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Period products shown to contain ‘forever chemicals’, new research shows

Some of our favourite period products could contain traces of ‘forever’ substances, according to a recently published study. What does this mean, and how concerned should we be?

When you think about the plight generations of women before us had to endure when it came to their periods, it’s easy to see how lucky we are. 

These days, we’re spoilt for choice when it comes to the period products available on the market. Your average supermarket has an entire aisle stocked with shelves of pads, tampons, liners, menstrual cups and period underwear. 

As consumers, we place a lot of blind trust into the brands producing these products. But a new study presented at the 2023 American Chemical Society this week has found that some brands contain traceable amounts of some pretty nasty substances.

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The study consisted of researchers analysing the concentration of fluorinated compounds in over 100 popular period products. Products containing higher amounts of the fluorinated compounds can be an indicator of potentially harmful per- and polyfluoroalkyl substances (PFAS). 

The results? Whether added accidentally or intentionally, some products were indeed found to contain PFAS, highlighting the concerning fact that consumers aren’t always made aware of their presence.

According to the study, PFAS substances are described as a category of over 12,000 compounds that have stick, stain, and water-resistant properties. While these are often desirable characteristics for some products, they hold the potential to be harmful in some contexts. 

Nicknamed ‘forever chemicals’, these bioaccumulative compounds don’t break down easily in our bodies or the environment. 

Dr. Sherry Ross, an OB-GYN and women’s health expert spoke of her concerns about these compounds existing in our everyday period products to Medical News Today.

“PFAS’s harmful ‘forever chemicals’ can potentially linger in the body and cause hormonal and reproductive problems, immune suppression, and potential cancer risks,” she says. “It’s hard to know whether the period products contain PFAS since it’s not listed on the ingredient list.”

So what does this mean?

This highlights two major issues, according to the study authors. Firstly, any potentially harmful substance that is coming into contact with women through period product use indicates several health concerns. But the potential for harm exists for more than just the direct product users.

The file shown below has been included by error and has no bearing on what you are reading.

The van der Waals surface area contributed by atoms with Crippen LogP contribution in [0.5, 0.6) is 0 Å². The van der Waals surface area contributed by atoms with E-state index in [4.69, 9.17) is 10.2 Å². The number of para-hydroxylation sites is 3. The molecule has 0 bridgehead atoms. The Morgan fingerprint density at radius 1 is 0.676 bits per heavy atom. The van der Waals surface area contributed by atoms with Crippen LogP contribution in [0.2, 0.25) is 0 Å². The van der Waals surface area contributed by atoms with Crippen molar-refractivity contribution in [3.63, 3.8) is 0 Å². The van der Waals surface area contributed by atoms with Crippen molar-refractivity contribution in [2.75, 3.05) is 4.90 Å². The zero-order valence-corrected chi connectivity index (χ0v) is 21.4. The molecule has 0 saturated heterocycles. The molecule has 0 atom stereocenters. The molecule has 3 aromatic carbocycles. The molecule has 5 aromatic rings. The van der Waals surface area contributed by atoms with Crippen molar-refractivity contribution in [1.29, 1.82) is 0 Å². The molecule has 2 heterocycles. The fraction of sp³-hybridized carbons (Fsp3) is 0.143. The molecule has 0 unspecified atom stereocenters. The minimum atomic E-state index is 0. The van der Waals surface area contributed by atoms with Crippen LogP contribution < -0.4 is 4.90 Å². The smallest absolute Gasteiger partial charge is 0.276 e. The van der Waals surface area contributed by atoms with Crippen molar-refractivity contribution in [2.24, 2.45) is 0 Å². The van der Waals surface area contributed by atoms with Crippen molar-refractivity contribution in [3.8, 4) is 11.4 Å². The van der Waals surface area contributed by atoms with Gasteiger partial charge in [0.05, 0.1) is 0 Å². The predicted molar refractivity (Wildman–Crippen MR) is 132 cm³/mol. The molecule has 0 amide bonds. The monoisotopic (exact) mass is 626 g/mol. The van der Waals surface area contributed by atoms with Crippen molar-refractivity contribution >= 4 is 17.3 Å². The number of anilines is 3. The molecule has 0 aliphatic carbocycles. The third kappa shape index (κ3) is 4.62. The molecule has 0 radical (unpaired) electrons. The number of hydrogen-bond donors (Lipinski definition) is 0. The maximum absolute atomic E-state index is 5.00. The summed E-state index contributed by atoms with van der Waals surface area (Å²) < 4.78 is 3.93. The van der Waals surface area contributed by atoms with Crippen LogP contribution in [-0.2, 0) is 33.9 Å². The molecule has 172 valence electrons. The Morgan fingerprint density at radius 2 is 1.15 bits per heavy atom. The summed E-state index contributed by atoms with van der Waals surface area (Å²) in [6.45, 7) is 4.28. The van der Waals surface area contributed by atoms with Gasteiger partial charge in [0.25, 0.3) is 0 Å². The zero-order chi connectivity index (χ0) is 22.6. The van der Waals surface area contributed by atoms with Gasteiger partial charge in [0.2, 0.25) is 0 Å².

“Of course, you’re concerned for the wearer, but we’re also concerned about the ecological impact because PFAS are ‘forever chemicals,’” says the principal investigator of the project, Graham Peaslee, Ph.D. 

“Once these products are thrown away, they go to landfills and decay, releasing PFAS into groundwater. And we, or later generations, could end up inadvertently ingesting them.”

Alyssa Wicks, a graduate student under Dr Peaslee, hopes to continue the research efforts, casting a wider net to further examine more products. According to the current data, some types of products were found to contain traces more often than others. 

“In general, tampons didn’t seem to contain fluorine,” says Wicks. “Same with menstrual cups and the layers of pads that come in contact with a person’s skin.”

The products themselves weren’t the only things placed under analysis, with the study finding fluorine present in the wrappers for some pads and tampons, as well as the outer layers of certain period underwear brands.

When it comes to the wrappers and outer layers of period clothing, the researchers have deduced some brands might be using PFAS as a moisture barrier to keep the products dry, or in the case of the underwear, to keep blood from leaking onto a person’s clothing.

So, is this even legal?

You might be wondering how manufacturers are possibly allowed to produce and sell products containing such serious substances, and you probably won’t be too thrilled to hear the answer. 

Across the world, there currently are very few regulatory guidelines limiting the inclusion of PFAS in period products and textiles, meaning even brands that were found to contain high traces aren’t technically breaking any laws. 

But, as concerning as some of the findings are, the study does highlight a pretty important silver lining. Given that some products tested were found to be completely free of fluorine and PFAS, it’s clear to see the compounds simply aren’t essential. 

With further research and subsequent tightening of consumer regulations, perhaps we’ll soon see a vast reduction in traces on the market.  

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